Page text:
Thursday, February 04, 2010

India’s first comprehensive database on Tiger mortality and crime launched

India’s first comprehensive database on Tiger mortality and crime launched

04/02/2010 15:00:03

Tiger crime to be tracked
February 2010. There has been a legitimate concern in India for quite some time now about the veracity of Tiger mortalities, especially in relation to wildlife crime. Information has often been contradictory and unclear. To tackle this problem, TRAFFIC India joined hands with the National Tiger Conservation Authority (NTCA) to develop and maintain an online database on Tiger mortalities and tiger crime in India.

Track every tiger death
The principal objective is to track each and every Tiger death in India and make this data available to various agencies for necessary action. The website was launched in January 2010 by Mr Jairam Ramesh, Hon. Minister of State, Environment and Forests. Tigernet aims to bring in greater transparency and clarity in the process of tracking and evaluating Tiger mortality in India. Chief Wildlife Wardens and Field Directors of Project Tiger Reserves are able to log on to the website to load and view significant data related to Tiger mortality and crime. The website also collects data on seizure of Tiger products across the country.

Poaching trends
The data collected by the website will help in evaluating trends of poaching, regional and national significance of Tiger mortality and provide pointers for effective moves to be undertaken on the ground to mitigate the problem. Therefore, It is anticipated that the new website will simplify the whole Tiger mortality reporting system and allow a more accurate and transparent picture to be generated of poaching and other threats facing India's Tiger population. Automatic reminders will be sent to official staff to upload details surrounding any Tiger mortalities, including the findings of post mortem examinations.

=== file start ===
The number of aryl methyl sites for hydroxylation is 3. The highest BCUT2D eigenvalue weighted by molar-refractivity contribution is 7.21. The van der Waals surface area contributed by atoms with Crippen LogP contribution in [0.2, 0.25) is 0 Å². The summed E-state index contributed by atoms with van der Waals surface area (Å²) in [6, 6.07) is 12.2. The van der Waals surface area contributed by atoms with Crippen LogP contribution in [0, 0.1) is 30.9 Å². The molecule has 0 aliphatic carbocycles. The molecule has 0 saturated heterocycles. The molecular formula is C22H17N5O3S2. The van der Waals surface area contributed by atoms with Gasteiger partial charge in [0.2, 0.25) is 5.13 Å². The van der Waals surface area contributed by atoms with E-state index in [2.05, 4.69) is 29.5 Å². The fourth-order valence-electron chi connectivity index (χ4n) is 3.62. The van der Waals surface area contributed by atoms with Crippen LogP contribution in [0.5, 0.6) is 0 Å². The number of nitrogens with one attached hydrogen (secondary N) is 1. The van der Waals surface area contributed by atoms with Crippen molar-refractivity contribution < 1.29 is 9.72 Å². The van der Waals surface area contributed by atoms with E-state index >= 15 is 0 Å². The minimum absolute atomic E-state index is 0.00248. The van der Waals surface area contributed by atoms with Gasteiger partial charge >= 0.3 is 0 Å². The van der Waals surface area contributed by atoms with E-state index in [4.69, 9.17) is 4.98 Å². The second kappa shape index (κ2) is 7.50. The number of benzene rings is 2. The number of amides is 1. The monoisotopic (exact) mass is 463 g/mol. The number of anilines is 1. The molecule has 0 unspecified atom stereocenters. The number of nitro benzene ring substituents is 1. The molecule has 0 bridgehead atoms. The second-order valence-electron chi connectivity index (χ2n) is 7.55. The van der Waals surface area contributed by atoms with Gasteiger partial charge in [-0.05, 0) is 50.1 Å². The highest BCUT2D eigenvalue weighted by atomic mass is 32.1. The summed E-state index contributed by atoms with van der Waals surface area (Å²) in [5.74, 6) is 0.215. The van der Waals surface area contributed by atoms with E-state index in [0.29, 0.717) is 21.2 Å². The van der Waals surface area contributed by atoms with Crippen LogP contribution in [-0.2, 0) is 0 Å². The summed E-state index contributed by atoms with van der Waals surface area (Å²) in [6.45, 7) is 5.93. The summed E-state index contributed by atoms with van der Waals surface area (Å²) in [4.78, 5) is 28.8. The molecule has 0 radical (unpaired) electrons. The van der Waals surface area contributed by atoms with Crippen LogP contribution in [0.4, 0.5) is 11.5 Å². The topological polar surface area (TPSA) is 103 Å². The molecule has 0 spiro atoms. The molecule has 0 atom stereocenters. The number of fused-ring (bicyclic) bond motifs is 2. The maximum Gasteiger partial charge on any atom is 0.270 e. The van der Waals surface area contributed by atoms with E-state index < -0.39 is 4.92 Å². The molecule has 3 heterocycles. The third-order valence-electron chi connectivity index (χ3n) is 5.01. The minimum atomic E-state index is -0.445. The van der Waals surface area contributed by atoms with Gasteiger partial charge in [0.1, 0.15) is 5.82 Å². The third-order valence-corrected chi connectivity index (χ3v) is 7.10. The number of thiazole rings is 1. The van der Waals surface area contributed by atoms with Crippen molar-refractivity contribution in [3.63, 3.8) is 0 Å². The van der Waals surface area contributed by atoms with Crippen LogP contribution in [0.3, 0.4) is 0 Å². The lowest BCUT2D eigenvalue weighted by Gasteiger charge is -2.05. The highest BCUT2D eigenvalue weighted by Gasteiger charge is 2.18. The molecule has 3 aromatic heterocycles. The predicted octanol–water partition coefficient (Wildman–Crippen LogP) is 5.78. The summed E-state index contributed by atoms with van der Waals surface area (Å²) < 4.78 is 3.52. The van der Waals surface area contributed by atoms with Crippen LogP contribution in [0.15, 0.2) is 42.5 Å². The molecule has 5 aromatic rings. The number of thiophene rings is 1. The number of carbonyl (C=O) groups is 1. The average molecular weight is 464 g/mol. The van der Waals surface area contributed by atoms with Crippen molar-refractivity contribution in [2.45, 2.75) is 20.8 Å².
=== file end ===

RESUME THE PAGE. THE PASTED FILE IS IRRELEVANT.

The website also provides a resource for concerned citizens to send in details about wildlife crime that they may be aware of. It is also hoped that it will engender a spirit of honesty and cooperation among all major stakeholders in Tiger conservation prompting action to save the majestic predator of the Indian jungles.

Every Tiger counts....

http://www.wildlifeextra.com/go/news/tiger-crime010.html#cr

http://www.bigcatrescue.org/

No comments: